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"Companies rely on the economic leverage created by global supply chains, so investors have a responsibility to hold them to account. ICCR Members demand that companies share responsibility with suppliers across their supply chains to prevent human rights abuses and put workers at the center of remediation for any that do occur."
– Chavi Nana, Director of ICCR's Equitable Global Supply Chains Program
“In the current policy environment, companies are increasingly required to show how they effectively implement human rights due diligence to address salient human rights issues across their operations and value chains. Companies need to prepare and ensure compliance with current and upcoming regulation. If not already a signatory, the best way to ensure due diligence on health and safety issues is to join the International Accord and the Pakistan Accord,.
– Matthias Narr, Head of Engagement International at Ethos
" Policies are no longer sufficient; companies need to show that their policies and processes make a difference for workers. As a responsible investor, where portfolio companies continue to fail to remediate abuses, we will use the power of the proxy and vote against boards to stand in solidarity with workers in global supply chains.”
– Julie Tanner, Managing Director, Christian Brothers Investment Services

Global supply chains are in need of a transformation, one that benefits all stakeholders, but especially workers and their communities, who are vulnerable to wage theft, exploitative and oppressive working conditions, human trafficking, race and gender discrimination and environmental injustice.

In their engagements with global brands, ICCR members engage companies with a higher risk of forced labor in their global supply chains across several sectors, including apparel and footwear, food and agriculture, and electronics.  ICCR members press these companies to conduct comprehensive human rights and environmental due diligence, in line with the UN Guiding Principles for Business and Human Rights, and to adopt risk prevention, mitigation and remediation practices to reduce the adverse impact of their business operations.  Included among such practices should be full supply chain traceability, responsible contracting principles that task both buyer and supplier with human rights obligations, systems for grievance reporting, retroactive and prospective remedy/compensation, and robust stakeholder engagement.

The emergence of new German and EU legislation will further compel companies doing business in these jurisdictions to comprehensively assess and respond to human rights risks in their entire supply chains.  Recently revived enforcement of the U.S. prohibition on the import of goods made with forced labor should also increase the pressure on companies that import into the U.S. to understand and mitigate their supply chain risks.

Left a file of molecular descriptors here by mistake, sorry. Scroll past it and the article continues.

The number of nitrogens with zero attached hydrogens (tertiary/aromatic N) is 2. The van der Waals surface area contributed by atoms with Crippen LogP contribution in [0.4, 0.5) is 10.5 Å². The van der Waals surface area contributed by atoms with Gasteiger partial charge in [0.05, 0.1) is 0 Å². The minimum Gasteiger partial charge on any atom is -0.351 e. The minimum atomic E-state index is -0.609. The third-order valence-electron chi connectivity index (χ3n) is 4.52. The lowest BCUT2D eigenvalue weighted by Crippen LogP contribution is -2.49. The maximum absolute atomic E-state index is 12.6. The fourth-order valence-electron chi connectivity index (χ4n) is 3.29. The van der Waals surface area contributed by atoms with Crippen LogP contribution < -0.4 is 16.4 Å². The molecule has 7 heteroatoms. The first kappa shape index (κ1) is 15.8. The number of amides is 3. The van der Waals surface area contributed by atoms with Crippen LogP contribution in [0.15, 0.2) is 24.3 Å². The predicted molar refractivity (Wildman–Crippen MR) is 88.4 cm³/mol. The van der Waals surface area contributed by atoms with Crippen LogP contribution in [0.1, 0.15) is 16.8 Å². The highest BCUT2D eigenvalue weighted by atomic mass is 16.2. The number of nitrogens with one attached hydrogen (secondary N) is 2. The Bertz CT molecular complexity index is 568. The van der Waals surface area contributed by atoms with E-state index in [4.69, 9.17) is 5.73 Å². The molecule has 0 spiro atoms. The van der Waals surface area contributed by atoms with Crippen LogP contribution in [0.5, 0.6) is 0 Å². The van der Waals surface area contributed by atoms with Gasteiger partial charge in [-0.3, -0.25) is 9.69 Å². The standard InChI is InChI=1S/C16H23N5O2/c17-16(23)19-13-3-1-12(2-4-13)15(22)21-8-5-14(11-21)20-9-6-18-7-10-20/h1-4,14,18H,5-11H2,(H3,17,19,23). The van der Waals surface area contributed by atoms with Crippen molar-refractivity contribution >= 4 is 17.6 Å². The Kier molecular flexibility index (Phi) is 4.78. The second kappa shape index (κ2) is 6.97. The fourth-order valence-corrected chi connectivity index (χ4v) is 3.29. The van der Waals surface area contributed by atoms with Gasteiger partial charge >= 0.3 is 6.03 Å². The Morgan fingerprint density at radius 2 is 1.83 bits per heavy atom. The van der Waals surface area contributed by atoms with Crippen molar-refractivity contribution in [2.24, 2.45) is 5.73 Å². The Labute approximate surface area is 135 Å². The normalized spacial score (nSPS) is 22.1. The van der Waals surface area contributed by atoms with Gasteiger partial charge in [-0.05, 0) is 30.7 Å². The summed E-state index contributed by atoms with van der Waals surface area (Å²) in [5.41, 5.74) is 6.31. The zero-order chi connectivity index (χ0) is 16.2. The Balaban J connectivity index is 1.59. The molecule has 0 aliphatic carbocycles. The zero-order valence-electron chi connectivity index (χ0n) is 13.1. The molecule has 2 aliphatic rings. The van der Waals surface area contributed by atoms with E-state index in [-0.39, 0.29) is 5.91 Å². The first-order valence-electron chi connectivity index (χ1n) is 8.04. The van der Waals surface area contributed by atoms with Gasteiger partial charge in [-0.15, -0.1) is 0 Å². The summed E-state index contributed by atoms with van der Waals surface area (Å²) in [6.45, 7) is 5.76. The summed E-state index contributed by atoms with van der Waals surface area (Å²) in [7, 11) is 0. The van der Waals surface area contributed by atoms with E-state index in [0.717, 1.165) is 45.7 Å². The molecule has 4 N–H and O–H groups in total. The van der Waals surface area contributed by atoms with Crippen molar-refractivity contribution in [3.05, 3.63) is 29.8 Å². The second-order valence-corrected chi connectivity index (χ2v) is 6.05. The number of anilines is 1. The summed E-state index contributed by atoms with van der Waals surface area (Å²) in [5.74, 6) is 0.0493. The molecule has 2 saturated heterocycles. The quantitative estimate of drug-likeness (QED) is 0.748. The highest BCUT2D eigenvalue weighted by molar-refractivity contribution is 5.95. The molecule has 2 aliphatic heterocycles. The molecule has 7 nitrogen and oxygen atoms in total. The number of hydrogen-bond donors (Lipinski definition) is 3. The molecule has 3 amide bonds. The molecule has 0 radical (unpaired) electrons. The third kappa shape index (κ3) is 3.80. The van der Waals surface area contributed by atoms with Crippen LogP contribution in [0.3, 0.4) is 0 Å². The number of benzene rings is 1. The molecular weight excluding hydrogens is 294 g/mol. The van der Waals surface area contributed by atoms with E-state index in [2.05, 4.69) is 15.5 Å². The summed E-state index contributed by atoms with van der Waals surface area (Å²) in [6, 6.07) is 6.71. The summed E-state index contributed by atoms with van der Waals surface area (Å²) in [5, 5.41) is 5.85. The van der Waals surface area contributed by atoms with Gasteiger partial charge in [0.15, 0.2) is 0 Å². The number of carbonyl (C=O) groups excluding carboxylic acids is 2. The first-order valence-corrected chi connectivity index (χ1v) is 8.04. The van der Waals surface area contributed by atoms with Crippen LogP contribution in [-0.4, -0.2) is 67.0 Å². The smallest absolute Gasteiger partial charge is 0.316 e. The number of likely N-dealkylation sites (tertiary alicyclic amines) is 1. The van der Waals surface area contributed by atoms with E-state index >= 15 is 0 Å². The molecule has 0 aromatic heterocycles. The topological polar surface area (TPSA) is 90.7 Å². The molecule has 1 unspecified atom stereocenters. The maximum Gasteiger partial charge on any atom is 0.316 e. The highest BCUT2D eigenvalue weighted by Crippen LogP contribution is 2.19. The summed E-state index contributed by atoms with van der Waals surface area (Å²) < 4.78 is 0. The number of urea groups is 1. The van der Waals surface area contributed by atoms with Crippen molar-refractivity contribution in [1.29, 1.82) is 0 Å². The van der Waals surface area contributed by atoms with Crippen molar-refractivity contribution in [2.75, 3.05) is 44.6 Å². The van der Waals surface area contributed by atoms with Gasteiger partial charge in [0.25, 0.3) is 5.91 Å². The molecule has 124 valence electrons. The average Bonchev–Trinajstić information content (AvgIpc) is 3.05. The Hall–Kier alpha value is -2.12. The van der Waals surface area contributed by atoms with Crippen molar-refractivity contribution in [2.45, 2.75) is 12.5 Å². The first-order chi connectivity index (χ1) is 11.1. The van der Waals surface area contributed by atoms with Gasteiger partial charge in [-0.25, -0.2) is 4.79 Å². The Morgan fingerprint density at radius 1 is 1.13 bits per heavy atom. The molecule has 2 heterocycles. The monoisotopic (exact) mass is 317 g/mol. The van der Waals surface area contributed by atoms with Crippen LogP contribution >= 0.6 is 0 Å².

Investors expect companies to be aware of racial inequality inherent in or that may be exacerbated by their supply chains.  They should demonstrate any steps being taken to address racial equity risks in their operations and their supply chain and consider the impact of business decisions on racial equality.

Current Initiatives

Through a combination of dialogue and the filing shareholder resolutions, ICCR’s members are pressing companies to build a better, more inclusive, and more equitable supply chain system.

Our Impact

How ICCR is spurring the transformation of global labor conditions.


The number of brands and retailers that now support the International Accord for Health and Safety in the Textile Garment Industry.


The number of supplier factories that have committed to an improved culture of worker safety by signing the Pakistan Accord.


Investors and human rights/labor rights organizations from 3 dozen countries have endorsed a letter calling on brands and retailers to commit to exiting the Uyghur region.

Equitable Global Supply Chains Staff Contacts

To learn more about our program, reach out to our staff:

Chavi Keeney Nana, Director, Equitable Global Supply Chains

Chavi is responsible for strategic campaign development for ICCR’s equitable global supply chain engagements.


(212) 870-2297

Equitable Global Supply Chains Resources

Publications, blogs, investor statements, comment letters, webinar recordings and press releases related to investor action on equitable global supply chains.


Human Rights Risks in Xinjiang Uyghur Autonomous Region: Practical Guidance for Investors

There is a human rights crisis in Xinjiang Uyghur Autonomous Region in China, known to local people as East Turkestan (Uyghur Region). Since 2017, the Chinese government has placed an estimated 1.8 million predominantly Turkic and Muslim-majority peoples, including Uyghurs, Kazakhs, Kyrgyz, and Hui, in detention camps, prisons, and factories. “Human Rights Risks in Xinjiang Uyghur Autonomous […]

Recruited into Slavery

An ICCR report exploring how unethical labor recruiting puts migrant workers at risk for human trafficking. (2015)

The No Fees Initiative

ICCR’s guidance for corporations on specific steps they can take to promote ethical labor recruitment within their supply chains.